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Proceedings Paper

Fossils of Prokaryotic microorganisms in the Orgueil meteorite
Author(s): Richard B. Hoover
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Paper Abstract

The Orgueil CI1 meteorite, which fell in southern France on the evening of May 14, 1864, has been one of the most extensively studied of all known carbonaceous meteorites. Environmental and Field Emission Scanning Electron Microscopy (ESEM and FESEM) studies of freshly fractured interior surfaces of the Orgueil meteorite have resulted in the detection of the fossilized remains of a large and diverse population of filamentous prokaryotic microorganisms. The taphonomy and the modes of the preservation of these remains are diverse. Some of the remains exhibit carbonization of a hollow sheath and in other cases the remains are permineralized with watersoluble evaporite minerals, such as magnesium sulfate or ammonium salts. Images and EDS spectral data are provided documenting a variety of Orgueil microstructures: abiotic evaporite minerals; pre-solar grains; framboids, ovoids and fluorine-rich filaments of indeterminate biogenicity. These results provide information regarding the size, size range, morphologies and chemical compositions of abiotic microstructures found in native cryptohalite and crystalline and fibrous epsomites from Poison Lake, Washington, USA and Catalayud, Zaragoza, Aragon, Spain. High resolution ESEM and FESEM secondary and backscattered electron Images and Energy Dispersive X-ray Spectroscopy (EDS) data will also be presented of recognizable filamentous cyanobacteria and other prokaryotic microfossils. Many of the microfossils found embedded in the meteorite rock matrix are consistent in size and microstructure with known genera and species of filamentous cyanobacteria. Many of these forms can be recognized as morphotypes of cyanobacteria belonging to the Order Oscillatoriaceae. These large, complex microstructures are clearly distinguishable from the abiotic minerals examined - cryptohalite and fibrous epsomites. Many of the well-preserved filamentous forms in the Orgueil meteorite are embedded in the rock matrix and exhibit identifiable biological characteristics and EDS elemental compositions that clearly differentiate them from abiotic microstructures. They exhibit branched and unbranched filaments; uniseriate and multiseriate ensheathed trichomes with specialized cells and structures for reproduction (e.g. hormogonia and akinetes) and nitrogen fixation (heterocysts). The meteorite forms also show evidence of motility (emergent hormogonia and hollow, coiled empty sheaths) and they are often found in mats, consortia and microbial assemblages that are consistent with the known associations and ecologies of modern genera and species of cyanobacteria. Smaller filaments, consistent with the phototrophic filamentous prokaryotes typically present in anoxic layers associated with modern cyanobacterial mats, have also been found in the Orgueil meteorite.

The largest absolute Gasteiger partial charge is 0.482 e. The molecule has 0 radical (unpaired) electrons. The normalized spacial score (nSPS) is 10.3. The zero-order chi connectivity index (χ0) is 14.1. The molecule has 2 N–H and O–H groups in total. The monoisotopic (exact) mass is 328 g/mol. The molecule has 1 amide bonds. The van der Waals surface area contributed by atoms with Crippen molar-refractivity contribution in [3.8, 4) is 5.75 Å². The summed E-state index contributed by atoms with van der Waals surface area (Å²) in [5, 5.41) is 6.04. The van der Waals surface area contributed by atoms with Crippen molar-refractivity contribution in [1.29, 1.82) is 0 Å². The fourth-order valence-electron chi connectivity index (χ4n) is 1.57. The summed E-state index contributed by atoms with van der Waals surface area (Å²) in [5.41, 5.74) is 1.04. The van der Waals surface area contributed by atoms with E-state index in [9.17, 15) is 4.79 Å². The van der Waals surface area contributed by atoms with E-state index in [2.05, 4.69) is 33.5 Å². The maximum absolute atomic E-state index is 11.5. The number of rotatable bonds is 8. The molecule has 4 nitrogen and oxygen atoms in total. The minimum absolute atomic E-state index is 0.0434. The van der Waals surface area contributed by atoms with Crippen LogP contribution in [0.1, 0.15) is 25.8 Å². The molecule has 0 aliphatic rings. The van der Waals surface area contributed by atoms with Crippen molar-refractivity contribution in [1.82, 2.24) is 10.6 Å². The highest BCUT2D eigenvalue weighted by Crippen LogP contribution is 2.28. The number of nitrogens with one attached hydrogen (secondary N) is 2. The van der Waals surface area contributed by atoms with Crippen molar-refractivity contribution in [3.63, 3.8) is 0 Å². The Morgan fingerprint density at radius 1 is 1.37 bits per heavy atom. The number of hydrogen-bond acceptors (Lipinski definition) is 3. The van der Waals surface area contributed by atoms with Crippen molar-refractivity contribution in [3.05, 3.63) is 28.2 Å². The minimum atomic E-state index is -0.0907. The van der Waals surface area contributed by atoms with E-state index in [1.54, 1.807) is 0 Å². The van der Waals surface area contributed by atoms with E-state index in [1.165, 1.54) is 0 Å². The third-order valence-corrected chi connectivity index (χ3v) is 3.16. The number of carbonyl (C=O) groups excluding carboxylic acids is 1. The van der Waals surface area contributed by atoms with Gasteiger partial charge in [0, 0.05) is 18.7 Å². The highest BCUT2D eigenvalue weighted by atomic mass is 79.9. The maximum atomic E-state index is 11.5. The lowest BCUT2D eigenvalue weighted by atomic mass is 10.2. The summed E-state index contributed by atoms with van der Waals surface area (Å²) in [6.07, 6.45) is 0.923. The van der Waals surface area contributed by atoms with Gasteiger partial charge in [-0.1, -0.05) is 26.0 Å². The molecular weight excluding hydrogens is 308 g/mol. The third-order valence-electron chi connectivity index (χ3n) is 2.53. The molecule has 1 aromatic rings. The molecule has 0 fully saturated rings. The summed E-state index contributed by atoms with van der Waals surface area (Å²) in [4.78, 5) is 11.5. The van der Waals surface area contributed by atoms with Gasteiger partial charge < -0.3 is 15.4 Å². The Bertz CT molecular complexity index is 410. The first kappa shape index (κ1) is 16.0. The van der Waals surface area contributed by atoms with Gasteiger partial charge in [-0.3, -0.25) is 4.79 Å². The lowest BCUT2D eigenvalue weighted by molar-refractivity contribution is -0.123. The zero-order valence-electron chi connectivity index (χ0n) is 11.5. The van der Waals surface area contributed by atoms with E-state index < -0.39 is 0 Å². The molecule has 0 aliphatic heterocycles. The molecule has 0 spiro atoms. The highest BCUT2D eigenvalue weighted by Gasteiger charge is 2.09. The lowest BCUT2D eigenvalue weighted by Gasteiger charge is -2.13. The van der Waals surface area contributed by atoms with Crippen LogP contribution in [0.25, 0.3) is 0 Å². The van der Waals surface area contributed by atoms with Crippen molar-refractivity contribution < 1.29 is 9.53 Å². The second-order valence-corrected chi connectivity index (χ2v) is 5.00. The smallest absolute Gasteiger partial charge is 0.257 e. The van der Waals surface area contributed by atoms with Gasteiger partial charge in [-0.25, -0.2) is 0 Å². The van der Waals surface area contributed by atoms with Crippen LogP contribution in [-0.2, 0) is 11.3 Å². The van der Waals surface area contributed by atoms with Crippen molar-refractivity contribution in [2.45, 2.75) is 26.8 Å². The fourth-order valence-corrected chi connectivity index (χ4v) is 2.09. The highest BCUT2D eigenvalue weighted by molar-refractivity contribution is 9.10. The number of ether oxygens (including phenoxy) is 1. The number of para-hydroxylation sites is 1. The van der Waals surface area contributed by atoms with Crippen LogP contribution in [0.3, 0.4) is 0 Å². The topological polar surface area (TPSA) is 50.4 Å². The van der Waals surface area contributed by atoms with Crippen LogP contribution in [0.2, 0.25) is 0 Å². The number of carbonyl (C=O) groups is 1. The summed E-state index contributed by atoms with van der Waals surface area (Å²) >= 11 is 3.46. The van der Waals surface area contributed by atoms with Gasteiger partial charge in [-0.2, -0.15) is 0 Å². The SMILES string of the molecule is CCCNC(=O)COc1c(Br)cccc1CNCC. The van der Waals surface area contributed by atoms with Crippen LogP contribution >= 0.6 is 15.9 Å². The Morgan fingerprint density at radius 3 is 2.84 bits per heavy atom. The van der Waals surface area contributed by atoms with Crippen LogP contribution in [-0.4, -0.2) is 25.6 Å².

Paper Details

Date Published: 14 September 2006
PDF: 18 pages
Proc. SPIE 6309, Instruments, Methods, and Missions for Astrobiology IX, 630902 (14 September 2006); doi: 10.1117/12.690441
Show Author Affiliations
Richard B. Hoover, NASA Marshall Space Flight Ctr. (United States)

Published in SPIE Proceedings Vol. 6309:
Instruments, Methods, and Missions for Astrobiology IX
Richard B. Hoover; Gilbert V. Levin; Alexei Y. Rozanov, Editor(s)

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